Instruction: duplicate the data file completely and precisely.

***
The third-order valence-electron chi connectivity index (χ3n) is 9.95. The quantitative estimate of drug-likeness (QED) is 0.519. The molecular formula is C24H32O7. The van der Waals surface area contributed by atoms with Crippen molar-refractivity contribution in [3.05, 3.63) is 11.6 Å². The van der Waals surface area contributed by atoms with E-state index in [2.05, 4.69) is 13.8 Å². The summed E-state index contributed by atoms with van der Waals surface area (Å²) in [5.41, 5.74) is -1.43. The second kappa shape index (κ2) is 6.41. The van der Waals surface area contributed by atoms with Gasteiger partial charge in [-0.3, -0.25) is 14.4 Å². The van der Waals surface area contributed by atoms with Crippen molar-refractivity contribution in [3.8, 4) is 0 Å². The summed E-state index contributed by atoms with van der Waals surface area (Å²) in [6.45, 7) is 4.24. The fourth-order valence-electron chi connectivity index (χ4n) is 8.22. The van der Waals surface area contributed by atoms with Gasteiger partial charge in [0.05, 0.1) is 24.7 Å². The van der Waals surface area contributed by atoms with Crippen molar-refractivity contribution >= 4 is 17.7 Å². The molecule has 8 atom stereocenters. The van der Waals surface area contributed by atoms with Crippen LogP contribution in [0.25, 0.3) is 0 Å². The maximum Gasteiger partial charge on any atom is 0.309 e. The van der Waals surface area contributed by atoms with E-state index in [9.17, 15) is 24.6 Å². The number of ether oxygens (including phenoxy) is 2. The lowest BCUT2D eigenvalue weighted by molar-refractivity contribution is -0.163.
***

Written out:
The third-order valence-electron chi connectivity index (χ3n) is 9.95. The quantitative estimate of drug-likeness (QED) is 0.519. The molecular formula is C24H32O7. The van der Waals surface area contributed by atoms with Crippen molar-refractivity contribution in [3.05, 3.63) is 11.6 Å². The van der Waals surface area contributed by atoms with E-state index in [2.05, 4.69) is 13.8 Å². The summed E-state index contributed by atoms with van der Waals surface area (Å²) in [5.41, 5.74) is -1.43. The second kappa shape index (κ2) is 6.41. The van der Waals surface area contributed by atoms with Gasteiger partial charge in [-0.3, -0.25) is 14.4 Å². The van der Waals surface area contributed by atoms with Crippen molar-refractivity contribution in [3.8, 4) is 0 Å². The summed E-state index contributed by atoms with van der Waals surface area (Å²) in [6.45, 7) is 4.24. The fourth-order valence-electron chi connectivity index (χ4n) is 8.22. The van der Waals surface area contributed by atoms with Gasteiger partial charge in [0.05, 0.1) is 24.7 Å². The van der Waals surface area contributed by atoms with Crippen molar-refractivity contribution >= 4 is 17.7 Å². The molecule has 8 atom stereocenters. The van der Waals surface area contributed by atoms with Crippen LogP contribution in [0.25, 0.3) is 0 Å². The maximum Gasteiger partial charge on any atom is 0.309 e. The van der Waals surface area contributed by atoms with E-state index in [9.17, 15) is 24.6 Å². The number of ether oxygens (including phenoxy) is 2. The lowest BCUT2D eigenvalue weighted by molar-refractivity contribution is -0.163.